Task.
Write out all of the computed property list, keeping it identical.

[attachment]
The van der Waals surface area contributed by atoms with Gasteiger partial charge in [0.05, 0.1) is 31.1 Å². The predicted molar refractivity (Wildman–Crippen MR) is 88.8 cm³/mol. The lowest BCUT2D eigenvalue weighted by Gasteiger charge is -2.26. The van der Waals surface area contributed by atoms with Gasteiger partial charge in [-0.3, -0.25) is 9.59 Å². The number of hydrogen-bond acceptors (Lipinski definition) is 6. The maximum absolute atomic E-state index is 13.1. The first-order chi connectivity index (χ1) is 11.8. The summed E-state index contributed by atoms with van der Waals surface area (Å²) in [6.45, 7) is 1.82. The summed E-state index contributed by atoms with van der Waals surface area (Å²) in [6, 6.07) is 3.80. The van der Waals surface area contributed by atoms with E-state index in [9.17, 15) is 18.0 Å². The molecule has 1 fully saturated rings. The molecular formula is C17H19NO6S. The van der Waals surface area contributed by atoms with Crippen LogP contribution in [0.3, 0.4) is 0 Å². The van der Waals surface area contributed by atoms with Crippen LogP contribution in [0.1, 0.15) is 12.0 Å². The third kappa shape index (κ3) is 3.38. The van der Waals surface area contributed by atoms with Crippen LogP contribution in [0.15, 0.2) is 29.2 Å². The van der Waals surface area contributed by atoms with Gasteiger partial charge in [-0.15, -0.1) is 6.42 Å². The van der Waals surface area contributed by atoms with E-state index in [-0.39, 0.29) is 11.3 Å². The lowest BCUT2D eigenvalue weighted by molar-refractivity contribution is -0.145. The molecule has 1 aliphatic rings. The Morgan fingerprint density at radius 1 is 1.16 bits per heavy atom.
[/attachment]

The van der Waals surface area contributed by atoms with Gasteiger partial charge in [0.05, 0.1) is 31.1 Å². The predicted molar refractivity (Wildman–Crippen MR) is 88.8 cm³/mol. The lowest BCUT2D eigenvalue weighted by Gasteiger charge is -2.26. The van der Waals surface area contributed by atoms with Gasteiger partial charge in [-0.3, -0.25) is 9.59 Å². The number of hydrogen-bond acceptors (Lipinski definition) is 6. The maximum absolute atomic E-state index is 13.1. The first-order chi connectivity index (χ1) is 11.8. The summed E-state index contributed by atoms with van der Waals surface area (Å²) in [6.45, 7) is 1.82. The summed E-state index contributed by atoms with van der Waals surface area (Å²) in [6, 6.07) is 3.80. The van der Waals surface area contributed by atoms with E-state index in [9.17, 15) is 18.0 Å². The molecule has 1 fully saturated rings. The molecular formula is C17H19NO6S. The van der Waals surface area contributed by atoms with Crippen LogP contribution in [0.3, 0.4) is 0 Å². The van der Waals surface area contributed by atoms with Crippen LogP contribution in [0.1, 0.15) is 12.0 Å². The third kappa shape index (κ3) is 3.38. The van der Waals surface area contributed by atoms with Crippen LogP contribution in [0.15, 0.2) is 29.2 Å². The van der Waals surface area contributed by atoms with Gasteiger partial charge in [-0.15, -0.1) is 6.42 Å². The van der Waals surface area contributed by atoms with E-state index in [-0.39, 0.29) is 11.3 Å². The lowest BCUT2D eigenvalue weighted by molar-refractivity contribution is -0.145. The molecule has 1 aliphatic rings. The Morgan fingerprint density at radius 1 is 1.16 bits per heavy atom.